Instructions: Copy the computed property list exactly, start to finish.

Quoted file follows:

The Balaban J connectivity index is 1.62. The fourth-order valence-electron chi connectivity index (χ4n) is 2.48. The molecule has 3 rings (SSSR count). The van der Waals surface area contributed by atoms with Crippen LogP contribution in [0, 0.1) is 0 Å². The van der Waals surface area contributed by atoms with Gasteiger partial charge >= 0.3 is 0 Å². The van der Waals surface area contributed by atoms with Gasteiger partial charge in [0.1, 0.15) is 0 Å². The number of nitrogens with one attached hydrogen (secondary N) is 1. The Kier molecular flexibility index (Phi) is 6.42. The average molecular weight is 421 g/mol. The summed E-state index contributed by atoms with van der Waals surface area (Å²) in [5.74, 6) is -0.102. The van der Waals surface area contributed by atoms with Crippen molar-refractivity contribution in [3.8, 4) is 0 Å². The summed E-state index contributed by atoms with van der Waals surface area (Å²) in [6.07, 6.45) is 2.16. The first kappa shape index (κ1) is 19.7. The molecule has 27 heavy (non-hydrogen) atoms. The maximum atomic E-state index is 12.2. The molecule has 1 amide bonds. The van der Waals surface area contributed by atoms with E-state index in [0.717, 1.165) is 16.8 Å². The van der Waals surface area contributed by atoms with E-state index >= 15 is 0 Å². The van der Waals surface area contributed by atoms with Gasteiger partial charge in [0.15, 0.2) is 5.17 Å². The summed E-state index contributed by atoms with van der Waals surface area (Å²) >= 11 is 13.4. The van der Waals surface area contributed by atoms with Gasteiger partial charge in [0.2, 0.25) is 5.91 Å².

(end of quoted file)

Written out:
The Balaban J connectivity index is 1.62. The fourth-order valence-electron chi connectivity index (χ4n) is 2.48. The molecule has 3 rings (SSSR count). The van der Waals surface area contributed by atoms with Crippen LogP contribution in [0, 0.1) is 0 Å². The van der Waals surface area contributed by atoms with Gasteiger partial charge >= 0.3 is 0 Å². The van der Waals surface area contributed by atoms with Gasteiger partial charge in [0.1, 0.15) is 0 Å². The number of nitrogens with one attached hydrogen (secondary N) is 1. The Kier molecular flexibility index (Phi) is 6.42. The average molecular weight is 421 g/mol. The summed E-state index contributed by atoms with van der Waals surface area (Å²) in [5.74, 6) is -0.102. The van der Waals surface area contributed by atoms with Crippen molar-refractivity contribution in [3.8, 4) is 0 Å². The summed E-state index contributed by atoms with van der Waals surface area (Å²) in [6.07, 6.45) is 2.16. The first kappa shape index (κ1) is 19.7. The molecule has 27 heavy (non-hydrogen) atoms. The maximum atomic E-state index is 12.2. The molecule has 1 amide bonds. The van der Waals surface area contributed by atoms with E-state index in [0.717, 1.165) is 16.8 Å². The van der Waals surface area contributed by atoms with E-state index >= 15 is 0 Å². The van der Waals surface area contributed by atoms with Gasteiger partial charge in [0.15, 0.2) is 5.17 Å². The summed E-state index contributed by atoms with van der Waals surface area (Å²) >= 11 is 13.4. The van der Waals surface area contributed by atoms with Gasteiger partial charge in [0.2, 0.25) is 5.91 Å².